Her final laundry and packing, and my putting a dozen items in teeny zip lock bags happened well past midnight. What was driving me crazy was that I simply couldn’t figure out why, instead of preparing for this huge trip, my usually organized daughter was devoting way too much time to hanging out with friends and staying out late somewhere else – downloading music for her trip onto her ipod. I think if I were to ever see my children pack ahead of time I might feel confident that they were preparing like adults. I would take some comfort in their setting priorities and putting details in order. Maybe I would even decide that in their time away from me they would continue to behave maturely, taking care of what needed to be done, not fall to the evils of wild and impulsive poorly planned acts.
April 1, 200_
So it was April. The first. No April fools jokes had been played. My baby was flying to London, England alone. It wasn’t until I woke her to get up and head to the airport that she said, “Oh my God Mom, I’m leaving for two months and I don’t know if I have what I need.” I swallowed all the lectures, assured her that she had, and if not, the last time I checked there were stores in Europe, and then her dad and I looked on while she tried to get her top heavy pack on her thin frame. She thought about taking out the heels a girlfriend had advised her to bring the night before. No, no, I said. You’re a heels girl. You’ll get to Europe, look around at all those beautiful women in their beautiful heels, and want yours.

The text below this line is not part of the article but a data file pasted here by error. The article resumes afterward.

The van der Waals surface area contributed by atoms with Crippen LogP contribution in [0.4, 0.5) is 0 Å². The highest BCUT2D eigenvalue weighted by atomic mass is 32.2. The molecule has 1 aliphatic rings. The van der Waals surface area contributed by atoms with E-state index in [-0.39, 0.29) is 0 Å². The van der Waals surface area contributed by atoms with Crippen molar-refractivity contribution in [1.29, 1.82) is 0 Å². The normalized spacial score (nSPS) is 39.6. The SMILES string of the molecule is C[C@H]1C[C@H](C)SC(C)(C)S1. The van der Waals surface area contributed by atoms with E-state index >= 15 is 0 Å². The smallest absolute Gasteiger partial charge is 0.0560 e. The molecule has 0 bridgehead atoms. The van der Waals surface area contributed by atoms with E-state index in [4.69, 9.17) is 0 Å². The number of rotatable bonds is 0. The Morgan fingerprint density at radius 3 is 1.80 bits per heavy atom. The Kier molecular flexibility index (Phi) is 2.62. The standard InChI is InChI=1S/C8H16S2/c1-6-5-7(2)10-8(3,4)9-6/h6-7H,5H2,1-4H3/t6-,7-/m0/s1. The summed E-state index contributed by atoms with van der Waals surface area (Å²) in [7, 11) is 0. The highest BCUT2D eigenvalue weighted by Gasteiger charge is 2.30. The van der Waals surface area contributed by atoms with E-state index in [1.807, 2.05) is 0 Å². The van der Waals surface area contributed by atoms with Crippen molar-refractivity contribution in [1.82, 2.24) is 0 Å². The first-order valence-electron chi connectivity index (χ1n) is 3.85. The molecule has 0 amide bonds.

In no time we were rushing out the door, her cell phone purposefully left behind on the kitchen counter, a link broken. Her first task after customs in London would be to find her way to a shuttle to take her to Gatwick, where her second flight would depart to Barcelona. Landing in Barcelona at ten o’clock at night (after dark, in my world – early evening, in hers) she would have to make her way to Barcelona where she would meet a friend at the Café Zurich in Cataluna Plaza. She had been online to figure out the shuttle times between the two British airports and I trusted her friend, this guy with the impish photo, had given her directions to the Café Zurich. Suddenly, on route to the airport, I was certain that I would have assisted my three older kids at the same stage, in finding the correct information before they left home. Now, I couldn’t figure out what was wrong with me. What kind of a mother was I?
The one she had made me, I guess. Nature vs. nurture is a bit of a circular argument. I may have nurtured my kids to become one sort of person, but nature has created them to be oddly distinct individuals who in turn require an individual type of mothering.
Lily’s older brother, Hudson, came to the airport to keep the mood light and the lectures down to a minimum, though I couldn’t stop myself from pointing out how many times a pickpocket might have grabbed Lily’s possessions as she sat her small open bag here and there, while she checked in and grabbed a Tim Horton‘s chili (at ten am.)
Her brother told her, Don’t let anyone rob you, hurt you or steal you. I nervously concurred and kissed her seven times and then two more while the young security guard looked impatiently away. I let her go – my baby, slipping out of my grasp again. Bon Voyage Lily. Bon Voyage.